Reading’s opening games a harsh reality

What a strange few weeks for the Royals. When it was announced that Reading would be taking on Stoke in their season opener, most fans felt it would be the ideal starting block to a season of struggles. The next weekend would see a trip to Sunderland – not a match Reading were likely to win, but certainly one where they were capable of an upset. But then the fixture gods conspired against them.

Reading’s opening games a harsh reality

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September 13th, 2012

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Due to Chelsea’s participation in the European Super Cup on the first weekend of September, Reading’s match with them was (amicably) moved between these two opening fixtures, meaning three games in eight days for McDermott’s squad. Suddenly that modest start to the campaign had turned into a baptism of fire.

And so to Stoke. The beautiful game had once again returned to the Madejski Stadium… or not. Long ball after long ball pumped forward by towering Potters defenders – this was not the demonstration of Premier League class so fervently talked about by the neutral. As it was, Reading coped admirably with this war of attrition, until a moment of calamity from goalkeeper Adam Federici. Guarding the best defence in the Championship last campaign, with 20 clean sheets to his name, he somehow let a weak, bobbling Michael Kightly shot squirm through his arms. Kightly ran off embarrassed; Federici fell to the floor in shame; Reading hearts sank. Only a last-minute penalty from Adam Le Fondre would salvage a point but the early Premier League message was clear: mistakes will be brutally punished.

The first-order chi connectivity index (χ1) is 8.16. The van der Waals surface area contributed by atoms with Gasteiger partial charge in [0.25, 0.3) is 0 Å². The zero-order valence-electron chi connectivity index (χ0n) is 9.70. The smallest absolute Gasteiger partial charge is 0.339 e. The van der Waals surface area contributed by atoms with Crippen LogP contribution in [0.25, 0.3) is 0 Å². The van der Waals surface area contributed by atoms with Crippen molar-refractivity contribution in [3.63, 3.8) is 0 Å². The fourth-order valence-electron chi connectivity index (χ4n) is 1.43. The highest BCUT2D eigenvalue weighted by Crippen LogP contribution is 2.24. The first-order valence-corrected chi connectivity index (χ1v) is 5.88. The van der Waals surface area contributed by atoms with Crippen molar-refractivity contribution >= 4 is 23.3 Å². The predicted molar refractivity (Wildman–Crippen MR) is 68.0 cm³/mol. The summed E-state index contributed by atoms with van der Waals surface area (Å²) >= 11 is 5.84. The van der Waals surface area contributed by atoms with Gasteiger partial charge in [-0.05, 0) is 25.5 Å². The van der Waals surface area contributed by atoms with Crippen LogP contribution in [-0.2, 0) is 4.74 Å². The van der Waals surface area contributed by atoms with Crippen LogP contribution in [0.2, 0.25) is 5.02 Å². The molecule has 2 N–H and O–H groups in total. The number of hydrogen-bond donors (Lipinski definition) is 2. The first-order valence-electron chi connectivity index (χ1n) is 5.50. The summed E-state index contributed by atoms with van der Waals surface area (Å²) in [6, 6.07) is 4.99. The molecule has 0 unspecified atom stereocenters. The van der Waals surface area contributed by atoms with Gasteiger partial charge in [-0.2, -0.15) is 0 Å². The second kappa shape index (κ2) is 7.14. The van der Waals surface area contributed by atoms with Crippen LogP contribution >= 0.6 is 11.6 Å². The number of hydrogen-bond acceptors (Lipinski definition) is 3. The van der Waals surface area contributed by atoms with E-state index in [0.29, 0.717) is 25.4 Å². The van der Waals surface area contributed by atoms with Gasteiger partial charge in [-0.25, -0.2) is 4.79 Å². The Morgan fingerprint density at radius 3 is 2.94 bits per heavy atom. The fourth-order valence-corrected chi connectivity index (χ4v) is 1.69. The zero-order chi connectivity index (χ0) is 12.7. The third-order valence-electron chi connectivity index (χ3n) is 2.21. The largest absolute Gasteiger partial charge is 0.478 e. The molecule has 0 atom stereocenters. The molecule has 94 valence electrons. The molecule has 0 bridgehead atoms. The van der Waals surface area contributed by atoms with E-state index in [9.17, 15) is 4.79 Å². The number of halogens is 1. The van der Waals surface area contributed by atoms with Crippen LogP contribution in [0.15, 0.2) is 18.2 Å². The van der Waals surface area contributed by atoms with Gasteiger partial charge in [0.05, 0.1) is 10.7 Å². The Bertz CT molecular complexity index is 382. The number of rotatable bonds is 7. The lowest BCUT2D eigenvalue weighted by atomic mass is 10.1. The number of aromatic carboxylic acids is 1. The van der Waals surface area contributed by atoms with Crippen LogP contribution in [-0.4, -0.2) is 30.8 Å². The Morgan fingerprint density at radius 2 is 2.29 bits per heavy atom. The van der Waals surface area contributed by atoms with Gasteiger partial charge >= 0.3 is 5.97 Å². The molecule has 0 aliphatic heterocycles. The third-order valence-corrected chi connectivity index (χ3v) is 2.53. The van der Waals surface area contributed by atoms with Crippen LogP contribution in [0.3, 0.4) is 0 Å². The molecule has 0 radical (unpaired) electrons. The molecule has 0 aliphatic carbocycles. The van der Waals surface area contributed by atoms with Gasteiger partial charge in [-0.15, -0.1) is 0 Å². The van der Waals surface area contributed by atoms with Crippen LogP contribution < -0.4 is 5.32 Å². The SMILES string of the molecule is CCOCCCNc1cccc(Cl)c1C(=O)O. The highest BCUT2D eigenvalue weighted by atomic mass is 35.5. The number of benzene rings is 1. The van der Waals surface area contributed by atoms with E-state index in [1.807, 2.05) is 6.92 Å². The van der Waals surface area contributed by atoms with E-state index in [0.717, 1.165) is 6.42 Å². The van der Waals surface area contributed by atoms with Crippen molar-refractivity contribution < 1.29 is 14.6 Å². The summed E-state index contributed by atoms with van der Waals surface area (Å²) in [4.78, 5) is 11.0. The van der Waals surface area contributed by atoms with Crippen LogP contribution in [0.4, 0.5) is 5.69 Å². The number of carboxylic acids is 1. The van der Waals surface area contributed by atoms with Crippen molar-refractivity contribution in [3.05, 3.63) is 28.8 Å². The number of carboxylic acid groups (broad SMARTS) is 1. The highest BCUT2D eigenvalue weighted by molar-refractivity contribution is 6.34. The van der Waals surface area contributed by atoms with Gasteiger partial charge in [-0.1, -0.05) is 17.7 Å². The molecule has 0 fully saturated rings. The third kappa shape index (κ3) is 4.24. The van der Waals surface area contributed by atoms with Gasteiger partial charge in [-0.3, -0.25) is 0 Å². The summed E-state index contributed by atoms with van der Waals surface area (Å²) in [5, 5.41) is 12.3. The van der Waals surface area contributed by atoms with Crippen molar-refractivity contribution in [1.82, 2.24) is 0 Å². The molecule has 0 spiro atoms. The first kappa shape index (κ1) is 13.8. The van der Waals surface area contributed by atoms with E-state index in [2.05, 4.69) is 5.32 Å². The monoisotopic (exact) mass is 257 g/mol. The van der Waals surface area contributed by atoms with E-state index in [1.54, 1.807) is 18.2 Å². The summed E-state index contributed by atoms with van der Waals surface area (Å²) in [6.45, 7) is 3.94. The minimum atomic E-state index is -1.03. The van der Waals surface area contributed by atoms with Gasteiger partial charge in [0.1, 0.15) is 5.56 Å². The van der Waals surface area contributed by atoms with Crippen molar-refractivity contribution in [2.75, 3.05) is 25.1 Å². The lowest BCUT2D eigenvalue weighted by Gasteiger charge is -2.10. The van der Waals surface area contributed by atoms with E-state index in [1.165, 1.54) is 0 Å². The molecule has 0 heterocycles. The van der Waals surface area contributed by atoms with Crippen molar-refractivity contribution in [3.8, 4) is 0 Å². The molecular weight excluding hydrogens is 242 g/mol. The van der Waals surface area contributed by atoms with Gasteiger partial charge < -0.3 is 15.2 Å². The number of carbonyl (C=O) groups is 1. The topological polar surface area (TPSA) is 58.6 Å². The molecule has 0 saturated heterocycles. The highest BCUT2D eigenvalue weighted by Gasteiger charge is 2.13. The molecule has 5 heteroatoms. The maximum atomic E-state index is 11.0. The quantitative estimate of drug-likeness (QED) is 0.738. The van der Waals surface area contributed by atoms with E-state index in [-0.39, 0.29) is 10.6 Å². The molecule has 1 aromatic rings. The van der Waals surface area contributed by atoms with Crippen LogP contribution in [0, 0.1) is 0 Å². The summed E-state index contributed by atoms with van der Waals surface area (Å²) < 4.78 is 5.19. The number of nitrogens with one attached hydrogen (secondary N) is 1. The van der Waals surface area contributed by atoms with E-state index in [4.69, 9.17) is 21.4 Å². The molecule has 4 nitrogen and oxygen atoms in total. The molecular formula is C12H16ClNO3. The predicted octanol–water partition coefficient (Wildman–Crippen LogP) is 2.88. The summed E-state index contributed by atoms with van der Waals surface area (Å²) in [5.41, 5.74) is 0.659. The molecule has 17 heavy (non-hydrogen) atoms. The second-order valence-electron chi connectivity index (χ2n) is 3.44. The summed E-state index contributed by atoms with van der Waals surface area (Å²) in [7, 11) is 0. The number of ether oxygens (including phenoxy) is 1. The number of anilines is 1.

This mantra was made even more clear by the European champions. Eden Hazard, so impressive on debut against Wigan, turned Royals’ right-back Gunter inside out and drew an impetuous challenge in the box – Frank Lampard nonchalantly drilled the penalty home. But it wasn’t just the Royals plotting their own downfall – Danny Guthrie lined up a free-kick from 25 yards out, Petr Cech seemingly jumped out of the way of its path and Reading, after Pogrebnyak’s earlier header, had somehow carved out a lead at the Bridge.

And so it stayed for 40 minutes, until three more errors cost Reading a shock victory. The first, the goalkeeper again. This one less criminal, due to the sheer power and swerve behind Gary Cahill’s 25-yarder, but still a shot one would expect a Premier League goalkeeper to get behind and at least turn around the post. The second, the linesman. And oh, how we lambast “big clubs” getting the rub of the green at home, but Fernando Torres was clearly offside when Ashley Cole squared for him to sidefoot home. The third, a number of culprits. Federici again? The management? Adrenaline? Seeing the morning headlines? The Aussie keeper had once salvaged a point for Reading by scoring from a corner in the last minute against Cardiff, but he couldn’t repeat his heroics at Stamford Bridge – instead, Ivanovic and Chelsea countered to put the game beyond doubt.

The baptism of fire became more of a biblical flood as Reading travelled to Sunderland for their third match in a week. The match was called off just an hour before kick-off due to a waterlogged pitch. In August. So two League games in four days, then none in 24, thanks to Chelsea’s European heroics, Sunderland’s pitch problems, and the international break. One of the stranger quirks of the fixture list so far means that Reading (with Chelsea) were the first club to two games, and now will be the last to three when they take on Spurs on Sunday. The Royals will be hoping the extended break will have given time to eradicate the mistakes; the fine margins between wins, draws and losses.

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